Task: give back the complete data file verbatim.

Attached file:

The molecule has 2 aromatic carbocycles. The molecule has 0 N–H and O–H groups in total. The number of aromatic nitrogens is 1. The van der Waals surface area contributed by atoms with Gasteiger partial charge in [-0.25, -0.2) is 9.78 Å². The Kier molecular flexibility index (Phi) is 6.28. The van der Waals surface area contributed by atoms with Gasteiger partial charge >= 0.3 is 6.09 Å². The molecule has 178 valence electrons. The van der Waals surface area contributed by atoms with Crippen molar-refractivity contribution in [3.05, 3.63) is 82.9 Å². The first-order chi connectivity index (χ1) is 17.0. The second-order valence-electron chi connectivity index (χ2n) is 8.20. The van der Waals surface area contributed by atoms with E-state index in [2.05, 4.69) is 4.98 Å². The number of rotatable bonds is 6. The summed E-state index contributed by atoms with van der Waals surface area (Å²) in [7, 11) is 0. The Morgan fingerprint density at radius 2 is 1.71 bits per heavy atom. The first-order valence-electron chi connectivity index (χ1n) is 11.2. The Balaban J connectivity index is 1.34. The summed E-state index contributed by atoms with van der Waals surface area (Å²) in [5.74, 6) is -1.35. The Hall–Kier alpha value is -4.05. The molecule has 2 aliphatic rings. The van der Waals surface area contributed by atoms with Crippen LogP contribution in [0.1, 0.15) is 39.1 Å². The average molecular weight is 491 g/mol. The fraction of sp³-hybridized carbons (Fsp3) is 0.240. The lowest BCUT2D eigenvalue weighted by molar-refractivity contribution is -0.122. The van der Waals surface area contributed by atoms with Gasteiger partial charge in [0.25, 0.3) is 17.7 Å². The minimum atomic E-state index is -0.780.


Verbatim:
The molecule has 2 aromatic carbocycles. The molecule has 0 N–H and O–H groups in total. The number of aromatic nitrogens is 1. The van der Waals surface area contributed by atoms with Gasteiger partial charge in [-0.25, -0.2) is 9.78 Å². The Kier molecular flexibility index (Phi) is 6.28. The van der Waals surface area contributed by atoms with Gasteiger partial charge >= 0.3 is 6.09 Å². The molecule has 178 valence electrons. The van der Waals surface area contributed by atoms with Crippen molar-refractivity contribution in [3.05, 3.63) is 82.9 Å². The first-order chi connectivity index (χ1) is 17.0. The second-order valence-electron chi connectivity index (χ2n) is 8.20. The van der Waals surface area contributed by atoms with E-state index in [2.05, 4.69) is 4.98 Å². The number of rotatable bonds is 6. The summed E-state index contributed by atoms with van der Waals surface area (Å²) in [7, 11) is 0. The Morgan fingerprint density at radius 2 is 1.71 bits per heavy atom. The first-order valence-electron chi connectivity index (χ1n) is 11.2. The Balaban J connectivity index is 1.34. The summed E-state index contributed by atoms with van der Waals surface area (Å²) in [5.74, 6) is -1.35. The Hall–Kier alpha value is -4.05. The molecule has 2 aliphatic rings. The van der Waals surface area contributed by atoms with Crippen LogP contribution in [0.1, 0.15) is 39.1 Å². The average molecular weight is 491 g/mol. The fraction of sp³-hybridized carbons (Fsp3) is 0.240. The lowest BCUT2D eigenvalue weighted by molar-refractivity contribution is -0.122. The van der Waals surface area contributed by atoms with Gasteiger partial charge in [0.25, 0.3) is 17.7 Å². The minimum atomic E-state index is -0.780.